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Cover image for Frame Data in Fighting Games

Frame Data in Fighting Games

wtschmidt profile image Wesley Schmidt ・4 min read

I wanted to bridge the ground between software engineering and design/ animation, so I figured I would cover what it means to balance those two in a video game, specifically fighting games. First, we should quickly go over some common elements if you've never played a fighting game before. First you have offense, this is how your players dish damage, are they quick and agile? Slow, heavy- hitter? Somewhere in-between? Then obviously you need defense, it is usually universal to simply hold opposite direction of opponent in order to block an incoming attack. Every character should be able to block the majority of damage from Low, Mid, and High attacks using the proper stances, crouch block covers lows and mids, but is vulnerable to high attacks, while standing block does the same for mids and highs, but is vulnerable to lows. Almost every fighting games is created with a Rock-Paper-Scissors mentality. This means block beats attack, grab beats block, and attack beats grab.

The first question I will pose to you is what is a frame? A single frame refers to the stand still picture that makes up a moving image (aka how videos are captured). This goes hand-in-hand with frame-rate, which refers to how many frames are recorded per second (or FPS). A higher FPS usually means for a smoother recording, unless animated to specifically look otherwise, or it was just poorly done. It ties in directly with a displays refresh rate, if the refresh-rate isn't fast enough to display as many frames as a video is rendered in, then it will default to its highest.

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How does this convey to fighting games? Well, character animations are made up of sprites, which refer to the still frames that make up an animation. Each character has their own unique sprite pages that make up the frames for walking, jumping, punching, crouching, just about every animation that a character will make. More frames = smoother animation.

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Bring it all together by setting the images to display at a certain fps (in this case 60fps) and you have yourself an animation!

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Notice how most animations come back to the same pose, this is the neutral pose, or when the player makes no input this is the default (or idle) position which will look something like this.
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So how does all of this affect gameplay? Well, all of the frames that make up an animation can be broken into parts, this is easiest to see when looking at an attacking animation.

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Startup frames are the amount of frames it takes for attack to start. This happens the moment a player makes an input. Active frames are how many frames the attack can do damage for, meaning this is the core of the attack. Recovery frames are the amount of frames it takes for players to put in another input after starting a move. This mechanic is made to give your opponent a chance for a counter-attack if a move misses. Finally, hit-stun refers to the amount of frames a struck opponent is vulnerable for, which can set up for combos, leading to more damage dealt.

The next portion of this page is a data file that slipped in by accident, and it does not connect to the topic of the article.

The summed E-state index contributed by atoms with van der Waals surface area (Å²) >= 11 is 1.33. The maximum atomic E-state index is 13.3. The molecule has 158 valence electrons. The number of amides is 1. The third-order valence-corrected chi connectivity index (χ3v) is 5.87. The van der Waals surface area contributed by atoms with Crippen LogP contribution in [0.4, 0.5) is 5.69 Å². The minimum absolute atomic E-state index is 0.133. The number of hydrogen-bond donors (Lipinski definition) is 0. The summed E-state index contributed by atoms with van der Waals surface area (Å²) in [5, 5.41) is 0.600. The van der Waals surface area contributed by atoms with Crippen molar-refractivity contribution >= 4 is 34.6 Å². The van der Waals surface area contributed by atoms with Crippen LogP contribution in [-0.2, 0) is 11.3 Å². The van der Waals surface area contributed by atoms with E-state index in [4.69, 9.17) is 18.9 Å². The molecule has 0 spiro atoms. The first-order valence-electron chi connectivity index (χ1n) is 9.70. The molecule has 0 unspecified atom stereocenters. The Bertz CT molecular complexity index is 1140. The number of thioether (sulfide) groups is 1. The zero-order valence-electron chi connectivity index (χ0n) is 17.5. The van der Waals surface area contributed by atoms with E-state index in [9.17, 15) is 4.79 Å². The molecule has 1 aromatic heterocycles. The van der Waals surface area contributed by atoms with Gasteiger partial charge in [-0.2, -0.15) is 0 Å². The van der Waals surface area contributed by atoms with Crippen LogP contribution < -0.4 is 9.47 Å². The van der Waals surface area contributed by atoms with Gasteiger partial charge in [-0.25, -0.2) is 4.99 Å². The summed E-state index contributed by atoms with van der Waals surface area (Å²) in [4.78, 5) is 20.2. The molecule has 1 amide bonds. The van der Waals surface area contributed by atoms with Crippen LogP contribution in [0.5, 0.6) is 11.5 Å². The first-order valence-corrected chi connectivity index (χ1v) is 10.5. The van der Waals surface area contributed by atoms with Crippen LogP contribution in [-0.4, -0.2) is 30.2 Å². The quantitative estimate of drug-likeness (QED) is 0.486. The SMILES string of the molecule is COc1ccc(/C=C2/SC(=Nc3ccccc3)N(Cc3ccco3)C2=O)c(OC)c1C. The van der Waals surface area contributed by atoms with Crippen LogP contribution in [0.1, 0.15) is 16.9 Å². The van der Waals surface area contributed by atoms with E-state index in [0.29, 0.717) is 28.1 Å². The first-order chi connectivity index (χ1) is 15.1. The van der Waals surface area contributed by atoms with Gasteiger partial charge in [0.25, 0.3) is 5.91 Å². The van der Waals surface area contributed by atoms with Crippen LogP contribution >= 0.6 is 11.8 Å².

Different attacks and characters have different frame data. Light attacks have a quick start-up with low dmg, but short reach with less recovery frames. This makes these attacks pretty low-risk low-reward and serve as a way for players to safely condition an opponents in a match.
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Heavy attacks have a slow start-up with high dmg, but have longer reach and more recovery frames.
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Then you have interesting mechanics that vary from game to game, but in this case I will be focusing primarily on Street Fighter 3: 3rd Strike. A player can do special Moves by making an specific input fast enough that will result in a character’s signature move.
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Players can also link a confirmed hit into another attack before active frames are over, resulting in a combo.
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Finally, you have the parry, a defensive move that required player to input direction toward their opponent to block 100% dmg and give them a few frames of advantage, meaning they will be able to make an input slightly faster than before. Players have a 6 frame window in order to preform a parry, which is 1/10th of a second.
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Put it all together and:

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you'll find you have gameplay that focuses on prediction and reading your opponent, rather than guessing and spamming out as many moves as you can. You will want to focus on giving players a chance to make a come-back, and never fully taking away control. The goal is to make it fun to pick up and play, but hard to master.

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